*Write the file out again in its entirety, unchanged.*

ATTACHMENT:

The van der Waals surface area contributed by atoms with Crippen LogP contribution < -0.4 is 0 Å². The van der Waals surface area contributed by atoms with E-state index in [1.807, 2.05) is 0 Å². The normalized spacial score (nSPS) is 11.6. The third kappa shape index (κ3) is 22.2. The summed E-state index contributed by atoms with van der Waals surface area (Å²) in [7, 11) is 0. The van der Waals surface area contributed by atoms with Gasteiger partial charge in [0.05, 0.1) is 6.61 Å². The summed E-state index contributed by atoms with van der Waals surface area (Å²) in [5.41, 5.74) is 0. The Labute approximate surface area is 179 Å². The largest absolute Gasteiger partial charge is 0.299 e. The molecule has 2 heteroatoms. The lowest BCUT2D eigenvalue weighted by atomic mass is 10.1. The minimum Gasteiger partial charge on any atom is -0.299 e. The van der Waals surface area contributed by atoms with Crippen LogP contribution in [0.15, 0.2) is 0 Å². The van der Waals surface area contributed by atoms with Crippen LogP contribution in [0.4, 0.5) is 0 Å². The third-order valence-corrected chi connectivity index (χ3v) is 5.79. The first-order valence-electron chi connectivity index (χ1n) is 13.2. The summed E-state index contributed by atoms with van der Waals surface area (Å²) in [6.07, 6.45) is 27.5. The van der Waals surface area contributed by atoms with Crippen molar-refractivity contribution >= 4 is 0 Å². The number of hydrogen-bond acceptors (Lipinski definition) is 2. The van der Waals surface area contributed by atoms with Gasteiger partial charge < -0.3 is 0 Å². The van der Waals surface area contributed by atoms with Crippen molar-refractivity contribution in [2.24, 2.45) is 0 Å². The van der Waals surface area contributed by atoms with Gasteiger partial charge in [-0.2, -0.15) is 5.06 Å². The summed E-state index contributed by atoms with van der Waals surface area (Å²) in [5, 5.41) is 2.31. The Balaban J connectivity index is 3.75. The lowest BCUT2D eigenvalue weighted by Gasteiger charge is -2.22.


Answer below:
The van der Waals surface area contributed by atoms with Crippen LogP contribution < -0.4 is 0 Å². The van der Waals surface area contributed by atoms with E-state index in [1.807, 2.05) is 0 Å². The normalized spacial score (nSPS) is 11.6. The third kappa shape index (κ3) is 22.2. The summed E-state index contributed by atoms with van der Waals surface area (Å²) in [7, 11) is 0. The van der Waals surface area contributed by atoms with Gasteiger partial charge in [0.05, 0.1) is 6.61 Å². The summed E-state index contributed by atoms with van der Waals surface area (Å²) in [5.41, 5.74) is 0. The Labute approximate surface area is 179 Å². The largest absolute Gasteiger partial charge is 0.299 e. The molecule has 2 heteroatoms. The lowest BCUT2D eigenvalue weighted by atomic mass is 10.1. The minimum Gasteiger partial charge on any atom is -0.299 e. The van der Waals surface area contributed by atoms with Crippen LogP contribution in [0.15, 0.2) is 0 Å². The van der Waals surface area contributed by atoms with Crippen LogP contribution in [0.4, 0.5) is 0 Å². The third-order valence-corrected chi connectivity index (χ3v) is 5.79. The first-order valence-electron chi connectivity index (χ1n) is 13.2. The summed E-state index contributed by atoms with van der Waals surface area (Å²) in [6.07, 6.45) is 27.5. The van der Waals surface area contributed by atoms with Crippen molar-refractivity contribution >= 4 is 0 Å². The number of hydrogen-bond acceptors (Lipinski definition) is 2. The van der Waals surface area contributed by atoms with Gasteiger partial charge < -0.3 is 0 Å². The van der Waals surface area contributed by atoms with Crippen molar-refractivity contribution in [2.24, 2.45) is 0 Å². The van der Waals surface area contributed by atoms with Gasteiger partial charge in [-0.2, -0.15) is 5.06 Å². The summed E-state index contributed by atoms with van der Waals surface area (Å²) in [5, 5.41) is 2.31. The Balaban J connectivity index is 3.75. The lowest BCUT2D eigenvalue weighted by Gasteiger charge is -2.22.